Understanding GRS Certification

A Deep Dive into Sustainable Fabrics

In today's world, sustainability is more than just a buzzword; it's a necessity. As consumers become increasingly aware of the environmental impact of their purchases, industries are responding by adopting more sustainable practices. One such industry is textiles, where the Global Recycle Standard (GRS) Certification plays a pivotal role. But what exactly is GRS Certification, and why should it matter to you, the consumer? Let's delve into these questions.

Learn more about our take on sustainability – it's a part of our heritage, and more integral to our business than a trend.  Discover our Sustainability

What is GRS Certification?

The Global Recycle Standard (GRS) is an international, voluntary, full product standard that sets requirements for third-party certification of recycled content, chain of custody, social and environmental practices, and chemical restrictions. The GRS is intended to meet the needs of companies looking to verify the recycled content of their products and to verify responsible social, environmental, and chemical practices in their production.

What Fabrics Does GRS Certification Deal With?

GRS Certification applies to a wide range of fabrics that contain recycled materials. These include both pre-consumer (industrial waste) and post-consumer (e.g., used clothing or plastic bottles) materials. The standard covers all manner of textiles, from clothing to home furnishings, and even extends to non-textile products that contain recycled polyester.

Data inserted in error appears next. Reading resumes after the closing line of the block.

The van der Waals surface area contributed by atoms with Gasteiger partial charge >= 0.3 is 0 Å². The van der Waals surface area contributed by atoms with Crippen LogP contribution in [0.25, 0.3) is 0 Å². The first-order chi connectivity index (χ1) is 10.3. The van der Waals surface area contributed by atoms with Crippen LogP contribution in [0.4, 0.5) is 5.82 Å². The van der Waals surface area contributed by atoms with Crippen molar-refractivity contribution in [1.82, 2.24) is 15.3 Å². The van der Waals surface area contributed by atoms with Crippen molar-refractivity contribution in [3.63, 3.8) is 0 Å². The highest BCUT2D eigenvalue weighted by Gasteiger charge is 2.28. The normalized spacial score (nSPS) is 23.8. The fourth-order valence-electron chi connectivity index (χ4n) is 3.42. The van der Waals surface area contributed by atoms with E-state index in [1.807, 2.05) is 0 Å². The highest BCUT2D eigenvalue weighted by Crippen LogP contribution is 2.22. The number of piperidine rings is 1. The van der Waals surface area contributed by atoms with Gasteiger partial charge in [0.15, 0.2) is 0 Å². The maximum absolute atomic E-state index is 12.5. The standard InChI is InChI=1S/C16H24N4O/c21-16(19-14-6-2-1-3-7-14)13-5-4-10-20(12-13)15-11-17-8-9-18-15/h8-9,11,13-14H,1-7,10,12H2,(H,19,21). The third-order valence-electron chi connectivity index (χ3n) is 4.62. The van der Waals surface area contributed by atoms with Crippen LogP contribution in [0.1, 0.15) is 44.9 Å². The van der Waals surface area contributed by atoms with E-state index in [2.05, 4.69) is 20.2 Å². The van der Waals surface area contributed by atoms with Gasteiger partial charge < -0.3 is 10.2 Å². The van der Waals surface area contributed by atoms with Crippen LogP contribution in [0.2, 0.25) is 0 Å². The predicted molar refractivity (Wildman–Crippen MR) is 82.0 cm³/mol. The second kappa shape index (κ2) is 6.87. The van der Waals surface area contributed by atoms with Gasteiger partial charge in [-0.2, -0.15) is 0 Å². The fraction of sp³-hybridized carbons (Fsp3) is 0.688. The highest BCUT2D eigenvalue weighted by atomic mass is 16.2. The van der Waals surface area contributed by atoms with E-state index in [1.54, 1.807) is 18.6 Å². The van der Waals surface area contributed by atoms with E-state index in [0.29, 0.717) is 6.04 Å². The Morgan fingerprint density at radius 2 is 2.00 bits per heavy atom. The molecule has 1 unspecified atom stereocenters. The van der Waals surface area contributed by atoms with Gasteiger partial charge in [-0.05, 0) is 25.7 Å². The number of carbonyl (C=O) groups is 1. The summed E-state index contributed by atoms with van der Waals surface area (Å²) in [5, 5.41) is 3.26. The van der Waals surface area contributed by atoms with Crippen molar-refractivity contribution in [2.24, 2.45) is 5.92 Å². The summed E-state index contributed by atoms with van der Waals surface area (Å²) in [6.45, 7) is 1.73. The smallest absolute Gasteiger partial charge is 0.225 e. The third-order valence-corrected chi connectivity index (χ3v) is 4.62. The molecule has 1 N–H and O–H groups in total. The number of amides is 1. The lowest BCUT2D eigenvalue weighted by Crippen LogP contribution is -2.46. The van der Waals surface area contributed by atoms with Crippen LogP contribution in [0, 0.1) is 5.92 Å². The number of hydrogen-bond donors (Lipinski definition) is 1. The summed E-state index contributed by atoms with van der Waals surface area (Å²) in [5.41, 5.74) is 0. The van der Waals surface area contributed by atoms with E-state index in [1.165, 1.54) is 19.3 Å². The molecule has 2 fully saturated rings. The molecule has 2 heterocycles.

Your Dynamic Snippet will be displayed here... This message is displayed because you did not provided both a filter and a template to use.

How is the Fabric Certified?

The process of GRS Certification involves several steps. First, the fabric must contain a certain percentage of recycled content. The GRS uses the Mass Balance System to trace the recycled material through the supply chain. This system allows for mixing of GRS and non-GRS materials at any stage of production, as long as the manufacturer keeps track of the inputs and outputs and ensures that the amount of GRS material claimed is less than or equal to the amount purchased.

The fabric must also meet strict environmental and social criteria. This includes restrictions on harmful chemicals, requirements for safe and fair working conditions, and a commitment to continuous improvement in all areas.

Once a company believes it meets these requirements, it can apply for certification. An independent third-party auditor then reviews the company's practices and, if they meet the standard, grants the GRS Certification.

What Does GRS Certification Mean for the Consumer?

As a consumer, seeing the GRS Certification on a product gives you confidence that the item you're purchasing is genuinely sustainable. It assures you that the product contains a verified amount of recycled content, was produced under fair working conditions, and was made without harmful chemicals.

Moreover, it allows you to make a more informed decision about your purchases. By choosing GRS-certified products, you're supporting companies that prioritize sustainability and ethical practices. In essence, you're voting with your wallet for a more sustainable and equitable world.


In a world where sustainability is increasingly important, certifications like the GRS provide a valuable tool for both companies and consumers. They offer a way for companies to demonstrate their commitment to sustainable practices and for consumers to make more informed purchasing decisions. So next time you're shopping for textiles, look out for the GRS Certification - it's a small choice that can make a big difference.

The Real Difference with HR Foam
Finding Comfort on Cold Cured High Resilient Foam